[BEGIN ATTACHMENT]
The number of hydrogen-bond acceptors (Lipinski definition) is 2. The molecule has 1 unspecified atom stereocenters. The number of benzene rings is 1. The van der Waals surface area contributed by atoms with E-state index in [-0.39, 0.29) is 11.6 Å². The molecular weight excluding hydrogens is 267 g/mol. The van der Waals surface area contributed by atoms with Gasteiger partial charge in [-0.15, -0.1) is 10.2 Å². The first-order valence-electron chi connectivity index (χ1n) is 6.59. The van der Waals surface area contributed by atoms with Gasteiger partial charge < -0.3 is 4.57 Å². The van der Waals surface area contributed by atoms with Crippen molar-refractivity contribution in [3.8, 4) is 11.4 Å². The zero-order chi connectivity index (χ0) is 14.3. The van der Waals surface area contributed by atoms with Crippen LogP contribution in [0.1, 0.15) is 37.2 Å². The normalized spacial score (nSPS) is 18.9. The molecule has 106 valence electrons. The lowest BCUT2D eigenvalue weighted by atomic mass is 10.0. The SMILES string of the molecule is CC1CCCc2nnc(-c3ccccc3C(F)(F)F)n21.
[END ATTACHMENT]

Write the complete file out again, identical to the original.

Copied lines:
The number of hydrogen-bond acceptors (Lipinski definition) is 2. The molecule has 1 unspecified atom stereocenters. The number of benzene rings is 1. The van der Waals surface area contributed by atoms with E-state index in [-0.39, 0.29) is 11.6 Å². The molecular weight excluding hydrogens is 267 g/mol. The van der Waals surface area contributed by atoms with Gasteiger partial charge in [-0.15, -0.1) is 10.2 Å². The first-order valence-electron chi connectivity index (χ1n) is 6.59. The van der Waals surface area contributed by atoms with Gasteiger partial charge < -0.3 is 4.57 Å². The van der Waals surface area contributed by atoms with Crippen molar-refractivity contribution in [3.8, 4) is 11.4 Å². The zero-order chi connectivity index (χ0) is 14.3. The van der Waals surface area contributed by atoms with Crippen LogP contribution in [0.1, 0.15) is 37.2 Å². The normalized spacial score (nSPS) is 18.9. The molecule has 106 valence electrons. The lowest BCUT2D eigenvalue weighted by atomic mass is 10.0. The SMILES string of the molecule is CC1CCCc2nnc(-c3ccccc3C(F)(F)F)n21.